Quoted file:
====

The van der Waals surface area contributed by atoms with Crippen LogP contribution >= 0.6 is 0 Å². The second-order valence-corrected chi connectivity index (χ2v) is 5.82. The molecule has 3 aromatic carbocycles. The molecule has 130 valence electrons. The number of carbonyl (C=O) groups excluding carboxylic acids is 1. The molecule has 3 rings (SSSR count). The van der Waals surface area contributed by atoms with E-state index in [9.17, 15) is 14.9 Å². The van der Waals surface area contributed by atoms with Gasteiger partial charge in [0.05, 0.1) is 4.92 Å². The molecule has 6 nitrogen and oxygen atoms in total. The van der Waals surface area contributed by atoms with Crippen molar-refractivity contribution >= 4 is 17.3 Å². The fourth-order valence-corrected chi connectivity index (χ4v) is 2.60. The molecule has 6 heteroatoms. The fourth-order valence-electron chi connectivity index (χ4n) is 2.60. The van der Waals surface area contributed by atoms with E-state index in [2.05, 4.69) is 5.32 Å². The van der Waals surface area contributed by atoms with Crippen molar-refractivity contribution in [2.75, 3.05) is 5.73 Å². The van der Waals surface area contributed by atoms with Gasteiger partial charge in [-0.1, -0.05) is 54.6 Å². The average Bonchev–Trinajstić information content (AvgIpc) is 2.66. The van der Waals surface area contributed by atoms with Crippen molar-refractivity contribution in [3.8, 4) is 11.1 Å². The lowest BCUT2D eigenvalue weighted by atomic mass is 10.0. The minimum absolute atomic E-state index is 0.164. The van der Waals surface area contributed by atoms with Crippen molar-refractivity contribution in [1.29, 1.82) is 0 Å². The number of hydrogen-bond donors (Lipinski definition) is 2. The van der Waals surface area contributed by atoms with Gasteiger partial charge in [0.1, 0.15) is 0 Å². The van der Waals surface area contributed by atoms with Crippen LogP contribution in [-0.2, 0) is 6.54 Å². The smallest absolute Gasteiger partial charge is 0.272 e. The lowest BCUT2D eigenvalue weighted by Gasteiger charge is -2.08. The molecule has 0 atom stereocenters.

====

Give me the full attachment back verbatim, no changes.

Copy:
The van der Waals surface area contributed by atoms with Crippen LogP contribution >= 0.6 is 0 Å². The second-order valence-corrected chi connectivity index (χ2v) is 5.82. The molecule has 3 aromatic carbocycles. The molecule has 130 valence electrons. The number of carbonyl (C=O) groups excluding carboxylic acids is 1. The molecule has 3 rings (SSSR count). The van der Waals surface area contributed by atoms with E-state index in [9.17, 15) is 14.9 Å². The van der Waals surface area contributed by atoms with Gasteiger partial charge in [0.05, 0.1) is 4.92 Å². The molecule has 6 nitrogen and oxygen atoms in total. The van der Waals surface area contributed by atoms with Crippen molar-refractivity contribution >= 4 is 17.3 Å². The fourth-order valence-corrected chi connectivity index (χ4v) is 2.60. The molecule has 6 heteroatoms. The fourth-order valence-electron chi connectivity index (χ4n) is 2.60. The van der Waals surface area contributed by atoms with E-state index in [2.05, 4.69) is 5.32 Å². The van der Waals surface area contributed by atoms with Crippen molar-refractivity contribution in [2.75, 3.05) is 5.73 Å². The van der Waals surface area contributed by atoms with Gasteiger partial charge in [-0.1, -0.05) is 54.6 Å². The average Bonchev–Trinajstić information content (AvgIpc) is 2.66. The van der Waals surface area contributed by atoms with Crippen molar-refractivity contribution in [3.8, 4) is 11.1 Å². The lowest BCUT2D eigenvalue weighted by atomic mass is 10.0. The minimum absolute atomic E-state index is 0.164. The van der Waals surface area contributed by atoms with Crippen molar-refractivity contribution in [1.29, 1.82) is 0 Å². The number of hydrogen-bond donors (Lipinski definition) is 2. The van der Waals surface area contributed by atoms with Gasteiger partial charge in [0.1, 0.15) is 0 Å². The van der Waals surface area contributed by atoms with Crippen LogP contribution in [-0.2, 0) is 6.54 Å². The smallest absolute Gasteiger partial charge is 0.272 e. The lowest BCUT2D eigenvalue weighted by Gasteiger charge is -2.08. The molecule has 0 atom stereocenters.